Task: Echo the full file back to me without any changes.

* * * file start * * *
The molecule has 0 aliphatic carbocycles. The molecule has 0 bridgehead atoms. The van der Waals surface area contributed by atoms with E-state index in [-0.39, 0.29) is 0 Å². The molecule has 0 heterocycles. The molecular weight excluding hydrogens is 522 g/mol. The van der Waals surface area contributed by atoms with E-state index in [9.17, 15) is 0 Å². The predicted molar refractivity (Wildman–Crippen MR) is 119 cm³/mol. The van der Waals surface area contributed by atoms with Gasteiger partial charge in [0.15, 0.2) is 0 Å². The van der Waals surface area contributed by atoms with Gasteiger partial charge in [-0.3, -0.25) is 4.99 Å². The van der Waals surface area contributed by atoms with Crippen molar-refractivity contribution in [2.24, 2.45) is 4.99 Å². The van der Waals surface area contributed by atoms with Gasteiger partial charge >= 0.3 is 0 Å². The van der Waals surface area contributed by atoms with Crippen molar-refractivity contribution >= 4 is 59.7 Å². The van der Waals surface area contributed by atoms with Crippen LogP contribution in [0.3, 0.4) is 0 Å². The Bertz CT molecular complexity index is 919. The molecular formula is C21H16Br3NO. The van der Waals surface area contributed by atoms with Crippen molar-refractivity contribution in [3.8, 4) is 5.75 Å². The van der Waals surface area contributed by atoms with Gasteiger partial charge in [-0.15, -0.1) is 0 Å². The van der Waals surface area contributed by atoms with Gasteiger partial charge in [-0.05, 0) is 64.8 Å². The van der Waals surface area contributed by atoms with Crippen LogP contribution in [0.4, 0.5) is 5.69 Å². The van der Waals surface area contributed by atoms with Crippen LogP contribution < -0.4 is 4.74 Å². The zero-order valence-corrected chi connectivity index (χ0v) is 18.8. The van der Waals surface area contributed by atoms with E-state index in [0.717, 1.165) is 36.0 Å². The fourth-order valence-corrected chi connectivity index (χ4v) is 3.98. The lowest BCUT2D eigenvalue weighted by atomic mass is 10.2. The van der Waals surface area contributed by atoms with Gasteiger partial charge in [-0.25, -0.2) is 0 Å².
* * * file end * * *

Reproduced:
The molecule has 0 aliphatic carbocycles. The molecule has 0 bridgehead atoms. The van der Waals surface area contributed by atoms with E-state index in [-0.39, 0.29) is 0 Å². The molecule has 0 heterocycles. The molecular weight excluding hydrogens is 522 g/mol. The van der Waals surface area contributed by atoms with E-state index in [9.17, 15) is 0 Å². The predicted molar refractivity (Wildman–Crippen MR) is 119 cm³/mol. The van der Waals surface area contributed by atoms with Gasteiger partial charge in [0.15, 0.2) is 0 Å². The van der Waals surface area contributed by atoms with Gasteiger partial charge in [-0.3, -0.25) is 4.99 Å². The van der Waals surface area contributed by atoms with Crippen molar-refractivity contribution in [2.24, 2.45) is 4.99 Å². The van der Waals surface area contributed by atoms with Gasteiger partial charge >= 0.3 is 0 Å². The van der Waals surface area contributed by atoms with Crippen molar-refractivity contribution >= 4 is 59.7 Å². The van der Waals surface area contributed by atoms with Crippen LogP contribution in [0.3, 0.4) is 0 Å². The Bertz CT molecular complexity index is 919. The molecular formula is C21H16Br3NO. The van der Waals surface area contributed by atoms with Crippen molar-refractivity contribution in [3.8, 4) is 5.75 Å². The van der Waals surface area contributed by atoms with Gasteiger partial charge in [-0.15, -0.1) is 0 Å². The van der Waals surface area contributed by atoms with Gasteiger partial charge in [-0.05, 0) is 64.8 Å². The van der Waals surface area contributed by atoms with Crippen LogP contribution in [0.4, 0.5) is 5.69 Å². The van der Waals surface area contributed by atoms with Crippen LogP contribution < -0.4 is 4.74 Å². The zero-order valence-corrected chi connectivity index (χ0v) is 18.8. The van der Waals surface area contributed by atoms with E-state index in [0.717, 1.165) is 36.0 Å². The fourth-order valence-corrected chi connectivity index (χ4v) is 3.98. The lowest BCUT2D eigenvalue weighted by atomic mass is 10.2. The van der Waals surface area contributed by atoms with Gasteiger partial charge in [-0.25, -0.2) is 0 Å².